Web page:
Giving Guaranteed Income A Raise

The development and use of income riders on fixed index and variable deferred annuity contracts over the last number of years has been widespread. Many consumers are now reaching the age to “turn on the income faucet.” But are these the only income options available for clients with deferred annuities? They are not. A single premium immediate annuity is worth a look. SPIAs have seemingly been forgotten as a mechanism to generate guaranteed lifetime income for those with in-force annuities or other funds.

We recently encountered a case for a hard working business owner named Jack. Jack had purchased a deferred annuity with an income rider years ago. Now in his 70s, he’s finally ready to receive income from that vehicle.

Jack’s current annuity has an income withdrawal base of $729,985, and a 6.00 percent income factor that would generate $43,799 annually in guaranteed lifetime income. The current contract value is $659,151 with a $417,400 cost basis.


His current annuity contract performed well and suited his needs in the deferral phase, but, rather than turning on his income rider, Jack and his advisor decided to look around to see if there were any alternatives.

Jack explored the amount of guaranteed lifetime income that the current contract value would provide if the $659,151 was 1035 exchanged to a new single premium immediate annuity.

The SPIA rates must be compared to the annuitization rates of the in-force annuity. The rates currently provided might allow a higher payout than the purchase of a new SPIA (though this might be less apt to occur if new interest rates continue to rise).

The client must recognize that he’s giving up control of the annuity. Once the SPIA is turned on it cannot be changed or turned off. While that may be somewhat mitigated by current features in many SPIAs—commutation allowances, payment advance features, etc.—it must be taken into consideration.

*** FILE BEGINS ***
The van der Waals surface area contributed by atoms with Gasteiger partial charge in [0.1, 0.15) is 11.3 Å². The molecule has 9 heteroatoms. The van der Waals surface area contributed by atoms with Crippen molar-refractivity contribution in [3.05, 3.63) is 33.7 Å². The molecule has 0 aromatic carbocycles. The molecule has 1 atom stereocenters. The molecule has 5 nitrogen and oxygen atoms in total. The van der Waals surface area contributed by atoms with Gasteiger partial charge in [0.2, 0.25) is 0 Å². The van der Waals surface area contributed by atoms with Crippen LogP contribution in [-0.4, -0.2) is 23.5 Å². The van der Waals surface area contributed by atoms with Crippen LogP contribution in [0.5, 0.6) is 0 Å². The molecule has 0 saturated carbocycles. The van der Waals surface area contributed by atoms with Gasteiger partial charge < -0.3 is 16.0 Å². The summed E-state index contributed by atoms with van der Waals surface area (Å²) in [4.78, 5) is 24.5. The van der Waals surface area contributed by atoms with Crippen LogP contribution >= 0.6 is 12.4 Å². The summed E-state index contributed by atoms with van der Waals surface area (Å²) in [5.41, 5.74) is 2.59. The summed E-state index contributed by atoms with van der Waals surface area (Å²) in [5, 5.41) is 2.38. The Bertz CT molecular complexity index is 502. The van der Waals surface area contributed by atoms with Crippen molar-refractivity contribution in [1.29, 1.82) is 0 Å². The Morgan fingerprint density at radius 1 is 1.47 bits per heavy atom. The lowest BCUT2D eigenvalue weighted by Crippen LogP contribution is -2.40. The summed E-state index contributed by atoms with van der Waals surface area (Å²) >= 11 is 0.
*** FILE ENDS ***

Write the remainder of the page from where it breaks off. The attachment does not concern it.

One must be careful if choosing a life with period certain payout on the SPIA as an early death would favor the income rider payout. However, a long life would likely tip the scales in favor of the life with period certain SPIA.

Ultimately, each situation must be considered on its own. But when it comes time for a client with an in-force deferred annuity with an income rider to start implementing the payout phase of that annuity, it would be prudent to review payout options from a SPIA or the current annuitization values of the existing contract. Pluses and minuses need to be weighed. And, while a SPIA in lieu of “turning on the income rider” might not be a fit in a particular situation, it will likely look more favorable if interest rates continue to rise.

Michael Yavorsky is a senior marketer at The Brokers Source, Ltd, a full-service independent brokerage general agency in Pittsburgh, PA. He works with financial advisors to solve complex client case design issues. Yavorsky works in all product lines of fixed insurance with a special focus on fixed annuities and linked benefit products. He has spoken to many advisor and client groups during his two decades in the financial services business.